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What is the difference between Journaling & Archiving?
Journaling refers to capturing information about an electronic message while it is in transit. The ‘journaled’ message may or may not be encrypted. Archiving, on the other hand, is primarily dedicated for backing up basic and encrypted messages to an off-site location (cloud archive). Archiving does not occur while the electronic message is in transit and users may have access to their own archived (decrypted) messages through a separate interface.
The Secure Messaging platform supports both methods. Notification messages (Encrypted messages, or stubs) can be ‘journaled’ in transit when they arrive at the customer’s mail server. In order to have the decrypted messages and attachments put into the archive as well, the secure messages must be archived directly from the platform through automatic decrypting-APIs. Once decrypted, it is delivered to an SMTP relay through TLS where the archive provider will now have the encrypted (notification) ‘journaled’, and a separate entry with the decrypted secure message. For e-discovery purposes, this proves that a notification was delivered to the recipient, and exposes the content of the secure message in a separate entry.
Microsoft Exchange® Journaling intercepts outgoing or incoming messages, and journals them to a specific archiving address. When sending a secure (encrypted) message, the actual message content is sent encrypted through the Secure Messaging platform. Consequently, Microsoft Exchange® will only journal the message notifications that do not contain confidential data. In order to complete the archiving process, the Secure Messaging platform implements a direct method of decrypting and archiving to ensure that the secure message’s content is archived to the third-party archiving provider (Cloud or On Premise).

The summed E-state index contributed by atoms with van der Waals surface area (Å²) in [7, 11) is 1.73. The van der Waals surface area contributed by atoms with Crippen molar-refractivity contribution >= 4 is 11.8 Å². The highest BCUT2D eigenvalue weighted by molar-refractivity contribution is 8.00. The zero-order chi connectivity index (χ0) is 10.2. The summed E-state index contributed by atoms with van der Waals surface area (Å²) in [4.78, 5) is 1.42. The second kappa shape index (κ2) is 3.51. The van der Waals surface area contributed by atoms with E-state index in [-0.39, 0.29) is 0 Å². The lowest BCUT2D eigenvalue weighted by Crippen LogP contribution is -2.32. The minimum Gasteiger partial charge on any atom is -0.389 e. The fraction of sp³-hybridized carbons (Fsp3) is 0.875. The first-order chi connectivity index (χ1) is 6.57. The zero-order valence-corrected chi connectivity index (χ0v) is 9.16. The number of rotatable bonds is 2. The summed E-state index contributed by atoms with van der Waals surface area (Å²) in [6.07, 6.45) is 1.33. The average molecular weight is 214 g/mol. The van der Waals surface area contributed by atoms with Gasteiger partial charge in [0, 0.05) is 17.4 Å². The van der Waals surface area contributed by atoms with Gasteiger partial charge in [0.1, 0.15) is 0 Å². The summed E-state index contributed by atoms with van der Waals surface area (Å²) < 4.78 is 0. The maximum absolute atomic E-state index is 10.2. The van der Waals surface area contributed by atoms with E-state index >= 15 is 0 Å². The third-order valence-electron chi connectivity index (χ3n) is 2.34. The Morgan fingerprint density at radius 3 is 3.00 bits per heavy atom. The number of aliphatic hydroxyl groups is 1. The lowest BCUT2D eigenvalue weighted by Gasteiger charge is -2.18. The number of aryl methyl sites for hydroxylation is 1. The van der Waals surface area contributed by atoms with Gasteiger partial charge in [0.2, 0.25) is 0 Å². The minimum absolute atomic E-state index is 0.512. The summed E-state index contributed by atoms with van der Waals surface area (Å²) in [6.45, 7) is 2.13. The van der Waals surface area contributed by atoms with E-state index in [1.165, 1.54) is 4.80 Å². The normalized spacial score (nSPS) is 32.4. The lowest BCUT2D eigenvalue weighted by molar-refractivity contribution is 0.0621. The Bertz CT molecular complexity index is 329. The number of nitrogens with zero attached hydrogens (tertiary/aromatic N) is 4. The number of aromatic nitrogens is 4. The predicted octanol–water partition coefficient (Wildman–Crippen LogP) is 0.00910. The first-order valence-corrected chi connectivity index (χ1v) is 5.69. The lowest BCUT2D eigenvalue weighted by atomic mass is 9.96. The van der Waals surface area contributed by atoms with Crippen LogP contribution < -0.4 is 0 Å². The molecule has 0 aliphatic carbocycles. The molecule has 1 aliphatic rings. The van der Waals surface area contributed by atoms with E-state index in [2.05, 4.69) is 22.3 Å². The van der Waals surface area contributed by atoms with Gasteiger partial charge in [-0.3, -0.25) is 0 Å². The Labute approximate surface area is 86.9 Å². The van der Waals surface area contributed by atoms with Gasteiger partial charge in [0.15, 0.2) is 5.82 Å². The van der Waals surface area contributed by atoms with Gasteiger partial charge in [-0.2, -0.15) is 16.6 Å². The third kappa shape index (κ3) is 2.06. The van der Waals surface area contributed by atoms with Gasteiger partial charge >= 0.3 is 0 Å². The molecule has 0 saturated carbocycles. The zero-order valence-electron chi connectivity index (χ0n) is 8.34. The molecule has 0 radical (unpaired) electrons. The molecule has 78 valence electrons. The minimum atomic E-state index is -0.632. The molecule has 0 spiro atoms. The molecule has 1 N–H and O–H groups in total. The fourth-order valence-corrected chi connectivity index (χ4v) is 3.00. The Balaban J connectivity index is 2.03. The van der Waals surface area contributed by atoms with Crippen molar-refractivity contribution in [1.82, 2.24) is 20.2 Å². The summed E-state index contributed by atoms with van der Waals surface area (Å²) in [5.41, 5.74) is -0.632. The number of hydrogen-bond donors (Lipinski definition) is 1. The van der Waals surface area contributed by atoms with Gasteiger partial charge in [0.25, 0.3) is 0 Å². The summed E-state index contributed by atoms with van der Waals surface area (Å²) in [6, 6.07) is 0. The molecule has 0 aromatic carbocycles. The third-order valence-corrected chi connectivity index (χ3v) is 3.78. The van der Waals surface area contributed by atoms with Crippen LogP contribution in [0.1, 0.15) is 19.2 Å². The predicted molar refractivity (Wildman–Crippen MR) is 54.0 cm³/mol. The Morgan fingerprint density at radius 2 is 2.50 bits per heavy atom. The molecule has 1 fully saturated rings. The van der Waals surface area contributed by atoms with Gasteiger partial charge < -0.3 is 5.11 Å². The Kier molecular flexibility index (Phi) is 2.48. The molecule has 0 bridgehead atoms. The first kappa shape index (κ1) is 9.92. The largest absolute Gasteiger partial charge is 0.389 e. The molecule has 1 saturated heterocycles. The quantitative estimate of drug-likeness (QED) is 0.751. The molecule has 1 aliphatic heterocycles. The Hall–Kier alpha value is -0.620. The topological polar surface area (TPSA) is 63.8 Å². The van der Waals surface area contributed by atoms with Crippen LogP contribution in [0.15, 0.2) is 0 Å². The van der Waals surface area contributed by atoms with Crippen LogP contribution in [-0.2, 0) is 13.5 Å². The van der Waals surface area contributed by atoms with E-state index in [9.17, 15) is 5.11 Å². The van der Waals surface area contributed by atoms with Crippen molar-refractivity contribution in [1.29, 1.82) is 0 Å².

Description of functionality and workflow:
When a secure message is sent, the secure message archiving functionality creates a copy of the secure message as a basic (normal) decrypted email message (server side), with the full message content decrypted in the body and attachments. The archiving system adds the specified archiving mailbox as an “envelope recipient address”.
Then, the system connects to the third-party archiving SMTP server, authenticates via TLS using the mailbox user credentials, and sends this copy of the original secure message, but decrypted. The third-party archiving system then handles the message and routes it to the correct archive location. A TLS connection to the third-party archiving SMTP server is required to ensure that the secure message content is not sent ‘in-the-clear’ via public SMTP relay servers.
Since secure message content is retained by the secure messaging servers, messages can be archived in batches without worrying about content being deleted by users. Secure message content and attachments will be archived even if the secure attachments are deleted, or the message is recalled.
NOTE: It is important that the third-party archiving system does not relay the message to the original recipients, since this will send the full message content decrypted.